"[I]n order to be eligible for trademark protection, a mark must qualify as distinctive." Borinquen Biscuit Corp. v. M.V. Trading Corp., 443 F.3d 112, 116 (1st Cir.2006). "Distinctiveness may be either `inherent,' [meaning] the intrinsic nature of the trade [mark] serves to identify a particular source, ... or `acquired,' i.e., the trade [mark] has acquired a `secondary meaning' whereby the public views its primary significance ... as identifying the source of the product rather than the product itself." Industrias Wet Line S.A. de C.V. v. Multy Brands Distribs., Corp., 144 F.Supp.3d 262, 266 (D.P.R.2010) (Besosa, J.) (internal quotations and brackets omitted) (quoting Yankee Candle Co., Inc. v. Bridgewater Candle Co., 259 F.3d 25, 38 (1st Cir.2001)). "Trademark law categorizes proposed marks along a spectrum of distinctiveness, based on their capacity to serve such a source-identifying function. A mark is classified as: (1) generic (least distinctive), (2) descriptive, (3) suggestive, (4) arbitrary, or (5) fanciful (most distinctive)." Bos. Duck, 531 F.3d at 12 (citing Two Pesos, Inc. v. Taco Cabana, Inc., 505 U.S. 763, 769, 112 S.Ct. 2753, 120 L.Ed.2d 615 (1992)). Suggestive, arbitrary, and fanciful marks qualify for trademark protection without any additional showing. Id. at 13.
"Descriptive terms ... directly describe a particular quality, function, or characteristic of a product or service," Blinded Veterans Ass'n v. Blinded Am. Veterans Found., 872 F.2d 1035, 1039-40 (D.C.Cir.1989), but "are not inherently capable of serving as source-identifiers," Bos. Duck, 531 F.3d at 13. Descriptive marks are only afforded trademark protection "after the owner has provided sufficient evidence to establish that the public associates the term or phrase not only with a specific feature or quality, but also with a single commercial source." Id. "When a descriptive phrase becomes associated with a single commercial source, the phrase is said to have `acquired distinctiveness' or `secondary meaning,' and therefore functions as a trademark." Id. In analyzing whether a mark has secondary meaning, courts may consider the "length or exclusivity of use of a mark, the size or prominence of plaintiff's enterprise,  the existence of substantial advertising by plaintiff ... the product's established place in the market[,] and proof of intentional copying." I.P. Lund Trading ApS v. Kohler Co., 163 F.3d 27, 42 (1st Cir.1998) (internal citations and quotations omitted).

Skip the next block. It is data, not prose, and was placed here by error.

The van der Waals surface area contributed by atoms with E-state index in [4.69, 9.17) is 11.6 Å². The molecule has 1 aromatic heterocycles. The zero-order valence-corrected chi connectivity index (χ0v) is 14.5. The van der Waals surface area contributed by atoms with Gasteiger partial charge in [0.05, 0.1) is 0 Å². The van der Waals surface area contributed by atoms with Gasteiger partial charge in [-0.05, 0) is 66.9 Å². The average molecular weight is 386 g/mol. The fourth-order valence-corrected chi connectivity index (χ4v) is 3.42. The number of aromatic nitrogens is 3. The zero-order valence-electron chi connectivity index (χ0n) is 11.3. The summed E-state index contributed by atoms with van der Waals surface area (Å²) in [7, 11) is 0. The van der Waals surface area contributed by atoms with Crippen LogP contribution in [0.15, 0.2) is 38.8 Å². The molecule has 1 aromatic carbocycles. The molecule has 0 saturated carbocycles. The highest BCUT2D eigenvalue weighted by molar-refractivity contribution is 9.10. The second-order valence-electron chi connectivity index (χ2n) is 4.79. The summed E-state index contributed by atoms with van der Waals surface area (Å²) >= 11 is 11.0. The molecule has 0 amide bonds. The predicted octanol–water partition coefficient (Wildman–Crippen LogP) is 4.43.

Generic terms are terms that designate a class or genus of goods, such as "car" or "pizza," but do not have the capacity to identify a particular source. Bos. Duck, 531 F.3d at 13-14. As a result, "generic terms are incapable of becoming trademarks, at least in connection with the products that they designate." Id. at 14. "A word may be generic of some things and not of others: `ivory' is generic of elephant tusks but arbitrary as applied to soap." Soweco, Inc. v. Shell Oil Co., 617 F.2d 1178, 1183 (5th Cir.1980); see also Public Impact LLC v. Bos. Consulting Grp., Inc., Civ. No. 15-13361-FDS, 169 F.Supp.3d 278, 2016 WL 1048884 (D.Mass. Mar. 11, 2016). Several types of evidence can be considered in determining genericness, including competitors' use, plaintiff's use, media usage, testimony of persons in the trade, and consumer surveys. Colt Def. LLC v. Bushmaster Firearms, Inc., 486 F.3d 701, 706 (1st Cir.2007).
Here, plaintiff Comite alleges that the "FCSS" mark has acquired distinctiveness because it has gained a `secondary meaning' and thus is neither generic nor descriptive. (Docket Nos. 53 at 29; 118 at pp. 7-9.) Several facts contribute to a finding that the mark "Fiestas de la Calle San Sebastian" is not merely generic or descriptive, but has acquired a secondary meaning. First, it is internationally known. (Docket Nos. 108-8 at p. 10; 108 at p. 11; 131 at p. 12.) Second, the mark has been used by either Vecinos or the Comite for many years. (Docket Nos. 108-4 at p. 3; 108-5 at p. 6.) Finally, another festival, in Miami, has adopted the name after several occurrences of the FCSS in San Juan, a sign of intentional copying. See Docket No. 108-8 at p. 9.